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No. 00-38

In the Supreme Court of the United States

JANET RENO, ATTORNEY GENERAL, ET AL., PETITIONERS

v.

KIM HO MA

ON PETITION FOR A WRIT OF CERTIORARI
TO THE UNITED STATES COURT OF APPEALS
FOR THE NINTH CIRCUIT

REPLY BRIEF FOR THE PETITIONERS

SETH P. WAXMAN
Solicitor General
Counsel of Record
Department of Justice
Washington, D.C. 20530-0001
(202) 514-2217

 

In the Supreme Court of the United States

 

No. 00-38

JANET RENO, ATTORNEY GENERAL, ET AL., PETITIONERS

v.

KIM HO MA

 

ON PETITION FOR A WRIT OF CERTIORARI
TO THE UNITED STATES COURT OF APPEALS
FOR THE NINTH CIRCUIT

 

REPLY BRIEF FOR THE PETITIONERS

 

The court of appeals' ruling that the Attorney General is without authority under 8 U.S.C. 1231(a)(6) (Supp. IV 1998) to detain respondent beyond the 90-day removal period set forth in 8 U.S.C. 1231(a)(1)(A) (Supp. IV 1998) contradicts the express language of Section 1231(a)(6), which provides that certain aliens-including aggravated felons and any alien who "has been determined by the Attorney General to be a risk to the community or unlikely to comply with the order of removal"-"may be detained beyond the removal period" (emphasis added). The Ninth Circuit's ruling squarely conflicts with the decision of the Tenth Circuit in Duy Dac Ho v. Greene, 204 F.3d 1045 (2000), which held that the Attorney General is authorized by Section 1231(a)(6) to detain such aliens and that that detention is constitutional. The result reached by the Ninth Circuit also cannot be reconciled with Zadvydas v. Underdown, 185 F.3d 279 (5th Cir. 1999), petition for cert. pending, No. 99-7791, which sustained the continued detention of an alien under Section 1231(a)(6) in comparable circumstances. The ruling below significantly hinders the Attorney General's ability to enforce the immigration laws and to protect the public from criminal aliens in the Ninth Circuit, which covers a substantial percentage of the aliens under final orders of removal who have been detained under Section 1231(a)(6). Review by this Court therefore is plainly warranted to determine the scope of the Attorney General's detention authority under Section 1231(a)(6).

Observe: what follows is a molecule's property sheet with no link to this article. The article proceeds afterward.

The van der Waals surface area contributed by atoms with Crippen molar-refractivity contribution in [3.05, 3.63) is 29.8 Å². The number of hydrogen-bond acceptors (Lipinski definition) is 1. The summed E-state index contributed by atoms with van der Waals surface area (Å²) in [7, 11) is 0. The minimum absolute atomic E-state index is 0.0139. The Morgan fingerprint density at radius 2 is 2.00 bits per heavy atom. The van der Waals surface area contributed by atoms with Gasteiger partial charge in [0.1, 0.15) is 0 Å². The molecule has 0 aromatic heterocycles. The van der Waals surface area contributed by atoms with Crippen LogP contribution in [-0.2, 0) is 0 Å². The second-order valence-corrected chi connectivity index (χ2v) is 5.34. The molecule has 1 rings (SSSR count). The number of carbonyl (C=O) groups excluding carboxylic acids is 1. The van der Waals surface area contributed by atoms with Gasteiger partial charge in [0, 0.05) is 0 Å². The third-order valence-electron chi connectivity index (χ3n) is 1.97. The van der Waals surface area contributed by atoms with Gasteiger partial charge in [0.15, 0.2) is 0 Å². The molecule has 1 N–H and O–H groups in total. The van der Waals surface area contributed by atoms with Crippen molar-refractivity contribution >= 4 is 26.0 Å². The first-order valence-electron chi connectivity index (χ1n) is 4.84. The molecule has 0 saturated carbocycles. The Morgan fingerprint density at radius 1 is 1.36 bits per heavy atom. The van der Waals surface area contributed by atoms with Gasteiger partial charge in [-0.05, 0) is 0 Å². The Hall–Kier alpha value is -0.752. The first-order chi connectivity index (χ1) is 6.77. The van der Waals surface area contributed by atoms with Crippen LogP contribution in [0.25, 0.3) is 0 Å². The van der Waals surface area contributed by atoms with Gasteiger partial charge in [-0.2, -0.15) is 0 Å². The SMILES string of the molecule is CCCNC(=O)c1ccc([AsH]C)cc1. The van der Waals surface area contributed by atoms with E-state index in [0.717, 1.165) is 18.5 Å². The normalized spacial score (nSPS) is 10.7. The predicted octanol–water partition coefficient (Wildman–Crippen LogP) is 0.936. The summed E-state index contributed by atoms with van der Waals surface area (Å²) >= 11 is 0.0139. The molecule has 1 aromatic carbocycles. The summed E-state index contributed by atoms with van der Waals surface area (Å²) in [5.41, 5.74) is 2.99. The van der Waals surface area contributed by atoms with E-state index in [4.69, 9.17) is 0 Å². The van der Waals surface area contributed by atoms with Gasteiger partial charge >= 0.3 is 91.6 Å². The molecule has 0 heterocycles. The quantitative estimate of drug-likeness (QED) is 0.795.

1. Respondent concedes (Br. in Opp. 17, 22) that the Ninth Circuit's decision in this case squarely conflicts with the Tenth Circuit's decision in Ho. Respondent nonetheless contends (id. at 13, 17) that the Court should not resolve the conflict until the Tenth Circuit decides another case raising the issue. Respondent does not deny, however, that the Tenth Circuit's decision in Ho is final and constitutes binding precedent in that circuit. The circuit conflict therefore is ripe for review.1 Moreover, the Third Circuit also has held that Section 1231(a)(6) authorizes the detention of aliens beyond the 90-day removal period even though they cannot be promptly removed. Chi Thon Ngo v. INS, 192 F.3d 390 (1999); see Pet. 23 n.14.2

The result in this case likewise cannot be reconciled with Zadvydas, which upheld the continued detention of an alien in comparable circumstances. The Fifth Circuit in that case did not question the Attorney General's statutory authority to detain the alien, see 185 F.3d at 286 (Section 1231(a)(6) "authorizes detention but makes it discretionary beyond an initial ninety day period"), and it held that the alien's continued detention (subject to periodic review of his dangerousness and flight risk) comported with due process, even though there was not yet a country willing to accept his return and it would be "difficult at best" to locate such a country. Id. at 291. The Fifth Circuit concluded that, "[g]iven the traditional deference we show to the other branches in matters of immigration policy, judicial intrusion should not be considered, particularly where there are reasonable avenues for parole, until there is a more definitive showing that deportation is impossible." Id. at 294. (emphasis added). It is clear that Zadvydas would be resolved differently by the Ninth Circuit, which requires the immediate release of an alien who cannot be removed in the reasonably foreseeable future. See Pet. App. 31a.

In the response we filed last May to the certiorari petition in Zadvydas, we pointed out that the result in that case is inconsistent with the result reached by the Ninth Circuit in this case. 99-7791 Br. in Opp. 16. We nevertheless opposed review in Zadvydas at that time because no court of appeals had reached a contrary result on the constitutional issue, the Fifth Circuit had not addressed (and the petitioner did not present to this Court) the statutory argument raised by respondent in this case, and review by the Court of the constitutional issue in Zadvydas would be premature in light of the conflicting rulings by the Ninth and Tenth Circuits on the antecedent question of statutory interpretation, which the government had then sought to eliminate by filing a petition for rehearing en banc in this case. Id. at 16-18. Subsequently, however, we informed the Court by letters dated June 9 and 20, 2000, that the Ninth Circuit had denied rehearing en banc and that the Solicitor General had authorized the filing of a certiorari petition in this case. The Court did not act on the certiorari petition in Zadvydas after we submitted those letters, and it remains pending.